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If someone wants to borrow money, they usually need to pay interest to the lender. That’s true of you, a small business owner, a Fortune 500 company, and even the U.S. government.

Borrowers pay different interest rates depending on how risky they seem to lenders. A credit spread shows how much borrowers need to pay in interest compared to others. Understanding the basics of a credit spread can help you invest and manage your finances.

How does interest work for bonds?

Companies and governments raise money by issuing bonds. A bond works just like a loan for these large organizations. Each bond is for a set period. It pays interest during this time before the issuer returns the money to the investor who lent it.

For example, you might buy a 10-year bond for $10,000, paying 5% a year. Every year, you collect $500 of interest. At the end of the ten years, you should get your $10,000 back.

That’s how a bond works if everything goes properly. However, large companies and even countries can run into financial trouble.

If a bond issuer doesn’t have enough money, it might miss interest payments to bondholders. In a worst-case scenario, an organization could go bankrupt. You might not get your money back if you own one of its bonds.¹

What is a credit spread?

Each bond issuer has a different level of risk based on its financial situation. The U.S. federal government is considered the safest borrower. It has never defaulted and always made its debt interest payments.²

For this reason, the U.S. can often pay the lowest interest rate on the market for its bonds. This is called the “risk-free” rate.³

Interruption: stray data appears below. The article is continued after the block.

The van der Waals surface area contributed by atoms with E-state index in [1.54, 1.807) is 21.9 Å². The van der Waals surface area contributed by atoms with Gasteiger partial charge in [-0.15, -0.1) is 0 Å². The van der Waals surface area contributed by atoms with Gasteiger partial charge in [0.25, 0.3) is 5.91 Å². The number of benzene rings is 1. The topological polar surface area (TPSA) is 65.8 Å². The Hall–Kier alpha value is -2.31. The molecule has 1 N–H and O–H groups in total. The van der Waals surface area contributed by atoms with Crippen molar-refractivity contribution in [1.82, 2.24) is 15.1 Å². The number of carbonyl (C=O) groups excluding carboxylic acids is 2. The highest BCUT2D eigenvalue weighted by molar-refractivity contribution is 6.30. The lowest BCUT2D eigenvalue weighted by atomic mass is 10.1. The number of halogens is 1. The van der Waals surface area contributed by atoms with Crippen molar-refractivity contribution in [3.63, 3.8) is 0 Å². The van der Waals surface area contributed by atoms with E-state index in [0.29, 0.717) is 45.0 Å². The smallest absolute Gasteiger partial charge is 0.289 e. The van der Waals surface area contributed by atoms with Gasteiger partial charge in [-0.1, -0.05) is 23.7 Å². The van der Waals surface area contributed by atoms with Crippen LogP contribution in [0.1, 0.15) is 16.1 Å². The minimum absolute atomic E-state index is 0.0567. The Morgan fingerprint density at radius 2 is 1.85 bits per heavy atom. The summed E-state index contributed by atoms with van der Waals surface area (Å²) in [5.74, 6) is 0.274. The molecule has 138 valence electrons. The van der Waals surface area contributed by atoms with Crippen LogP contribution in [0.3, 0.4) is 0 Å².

Credit spread over the risk-free rate

Every other company and organization must pay a higher interest rate than the risk-free rate to compensate for the higher chance they won’t pay back the money. Otherwise, investors will just buy risk-free U.S. bonds.

The credit spread measures this difference for bonds of similar length. For example, let’s say the U.S. is paying 4% on its 10-year bond, while a large corporation is paying 5% for its 10-year bond. The credit spread is 1%.⁴

Like individuals, companies with a better credit record and more financial resources are charged lower interest rates to borrow.

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Why does a credit spread matter for investing?

So why do credit spreads matter to you as an investor? There are a few ways you can put this information to good use.

  • Investment returns and risk: Investing is a tradeoff between risk and reward. If you buy bonds with a high credit spread, you’ll earn more interest each year. However, there’s a greater chance you won’t get your money back. You need to decide whether the extra income is worth the risk.
  • Stock research: Credit spreads can give you more information about a company’s financial position before buying its stock. If a company has a higher bond spread than similar competitors, it shows that investors feel the company may have more financial issues. You might have a higher chance of losing money buying its stock and its bonds.⁴
  • More up-to-date information: Credit rating agencies give companies a letter score based on their financial strength. For example, AAA is the best rating. Scores BBB and below indicate more potential financial problems.⁵
  • Economic trends: Credit spreads also provide information about the overall economy. If the credit spread widens, companies suddenly need to pay more than the risk-free rate to borrow. This could happen when investors are concerned about a market crash and move their money to safety with the U.S. government. On the other hand, when investors feel good about the economy, credit spreads tighten. The gap between their bonds and the risk-free rate falls. You can use this information to plan your long-term investment decisions.⁴

Credit spread impact for individual borrowers